Is it legal for my bank to raise the original appraisal value? 2 Answers as of July 28, 2011We have been "fighting" with CHASE for over a year now, to get a FAIR modification...with NO success! We have gotten nothing but the run-around from them and have been assigned at least 6 or 7 "case" managers. So when this happens it seems like they are NOT given any information we have sent in the past. I go to my account on CHASE regularly and I noticed something very interesting...thus my question. They have the original loan date correct, but they increased the ORIGINAL APPRAISAL VALUE....is this legal? Because in reality, their numbers are "off" by at least $45-50 K.
The Law Offices of Mark Wm. Hofgard, Esq. | Mark Hofgard
Your situation is not unlike millions of Americans fighting to save their homes. There is no "right to modification," but there are duties that loan servicers must abide by. On the appraisal question, it would be important to know when the new appraisal value was assigned to the property (at closing or later?), and obtain a copy of the original appraisal. Colorado's Prohibited Mortgage Practices Act spells out certain circumstances under which lenders, mortgage brokers, and mortgage originators may be found liable. Among the prohibited acts is: To knowingly and with intent to defraud present, cause to be presented, or prepare with knowledge or belief that it will be presented to or by a lender or an agent thereof any written statement or information in support of an application for a mortgage loan that he or she knows to contain false information concerning any fact material thereto or if he or she knowingly and with intent to defraud or mislead conceals information concerning any fact material thereto . C.R.S. 38-40-105(1)(c). Note that prohibited acts violations may only be asserted against original parties. If the original lender has assigned or sold your loan, this act will not apply.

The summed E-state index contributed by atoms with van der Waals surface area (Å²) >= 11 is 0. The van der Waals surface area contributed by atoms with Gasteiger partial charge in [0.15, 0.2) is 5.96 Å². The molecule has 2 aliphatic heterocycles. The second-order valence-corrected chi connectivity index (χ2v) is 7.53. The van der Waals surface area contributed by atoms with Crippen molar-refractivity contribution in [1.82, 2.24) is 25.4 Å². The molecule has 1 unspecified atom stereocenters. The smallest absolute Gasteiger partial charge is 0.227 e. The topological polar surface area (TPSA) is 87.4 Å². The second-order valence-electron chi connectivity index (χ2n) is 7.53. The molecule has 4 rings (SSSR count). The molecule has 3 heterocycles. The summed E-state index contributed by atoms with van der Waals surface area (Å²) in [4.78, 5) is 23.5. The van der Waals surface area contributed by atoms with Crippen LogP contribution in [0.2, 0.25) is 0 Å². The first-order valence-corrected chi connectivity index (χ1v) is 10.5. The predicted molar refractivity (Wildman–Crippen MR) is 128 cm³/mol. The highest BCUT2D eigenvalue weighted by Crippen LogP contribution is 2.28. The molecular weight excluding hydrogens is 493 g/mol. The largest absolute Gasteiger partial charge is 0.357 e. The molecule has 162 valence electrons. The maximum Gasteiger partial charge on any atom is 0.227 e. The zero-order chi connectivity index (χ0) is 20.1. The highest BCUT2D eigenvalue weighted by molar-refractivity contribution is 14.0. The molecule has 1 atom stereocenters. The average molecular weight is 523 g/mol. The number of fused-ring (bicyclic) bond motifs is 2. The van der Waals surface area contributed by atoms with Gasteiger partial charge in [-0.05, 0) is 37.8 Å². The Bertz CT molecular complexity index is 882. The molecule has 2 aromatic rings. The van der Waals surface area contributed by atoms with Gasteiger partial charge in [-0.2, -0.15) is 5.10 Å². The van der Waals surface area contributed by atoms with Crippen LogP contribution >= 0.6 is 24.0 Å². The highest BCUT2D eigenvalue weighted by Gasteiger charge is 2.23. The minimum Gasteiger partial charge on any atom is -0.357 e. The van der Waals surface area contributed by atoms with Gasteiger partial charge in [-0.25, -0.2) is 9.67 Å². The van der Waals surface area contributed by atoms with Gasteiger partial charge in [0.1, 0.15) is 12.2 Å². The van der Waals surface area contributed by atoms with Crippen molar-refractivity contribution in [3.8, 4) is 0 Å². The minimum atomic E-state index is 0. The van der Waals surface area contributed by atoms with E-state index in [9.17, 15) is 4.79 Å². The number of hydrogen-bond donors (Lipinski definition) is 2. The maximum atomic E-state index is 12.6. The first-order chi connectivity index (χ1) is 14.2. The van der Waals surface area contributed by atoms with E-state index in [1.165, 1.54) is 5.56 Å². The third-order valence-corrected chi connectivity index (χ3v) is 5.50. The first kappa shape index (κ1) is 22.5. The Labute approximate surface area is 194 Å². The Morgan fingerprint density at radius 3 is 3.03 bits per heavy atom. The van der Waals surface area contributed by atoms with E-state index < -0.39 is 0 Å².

Answer Applies to: Colorado